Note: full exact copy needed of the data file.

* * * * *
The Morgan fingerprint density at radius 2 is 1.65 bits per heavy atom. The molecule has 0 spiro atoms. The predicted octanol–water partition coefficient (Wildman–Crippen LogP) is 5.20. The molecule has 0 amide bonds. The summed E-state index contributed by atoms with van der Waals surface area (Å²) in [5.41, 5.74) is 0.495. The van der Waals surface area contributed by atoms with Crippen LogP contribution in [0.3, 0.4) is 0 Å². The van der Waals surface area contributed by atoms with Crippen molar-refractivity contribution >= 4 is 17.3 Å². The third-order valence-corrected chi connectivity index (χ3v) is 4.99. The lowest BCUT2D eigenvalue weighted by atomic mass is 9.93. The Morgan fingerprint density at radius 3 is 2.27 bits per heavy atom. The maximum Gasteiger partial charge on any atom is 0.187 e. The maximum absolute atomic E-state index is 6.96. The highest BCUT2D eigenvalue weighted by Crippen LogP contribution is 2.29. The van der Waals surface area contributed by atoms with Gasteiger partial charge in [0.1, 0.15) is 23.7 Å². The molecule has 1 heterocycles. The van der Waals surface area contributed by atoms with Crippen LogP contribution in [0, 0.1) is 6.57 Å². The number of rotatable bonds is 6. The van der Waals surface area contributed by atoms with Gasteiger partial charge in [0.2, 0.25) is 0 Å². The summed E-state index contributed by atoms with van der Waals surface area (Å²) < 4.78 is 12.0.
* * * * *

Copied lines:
The Morgan fingerprint density at radius 2 is 1.65 bits per heavy atom. The molecule has 0 spiro atoms. The predicted octanol–water partition coefficient (Wildman–Crippen LogP) is 5.20. The molecule has 0 amide bonds. The summed E-state index contributed by atoms with van der Waals surface area (Å²) in [5.41, 5.74) is 0.495. The van der Waals surface area contributed by atoms with Crippen LogP contribution in [0.3, 0.4) is 0 Å². The van der Waals surface area contributed by atoms with Crippen molar-refractivity contribution >= 4 is 17.3 Å². The third-order valence-corrected chi connectivity index (χ3v) is 4.99. The lowest BCUT2D eigenvalue weighted by atomic mass is 9.93. The Morgan fingerprint density at radius 3 is 2.27 bits per heavy atom. The maximum Gasteiger partial charge on any atom is 0.187 e. The maximum absolute atomic E-state index is 6.96. The highest BCUT2D eigenvalue weighted by Crippen LogP contribution is 2.29. The van der Waals surface area contributed by atoms with Gasteiger partial charge in [0.1, 0.15) is 23.7 Å². The molecule has 1 heterocycles. The van der Waals surface area contributed by atoms with Crippen LogP contribution in [0, 0.1) is 6.57 Å². The number of rotatable bonds is 6. The van der Waals surface area contributed by atoms with Gasteiger partial charge in [0.2, 0.25) is 0 Å². The summed E-state index contributed by atoms with van der Waals surface area (Å²) < 4.78 is 12.0.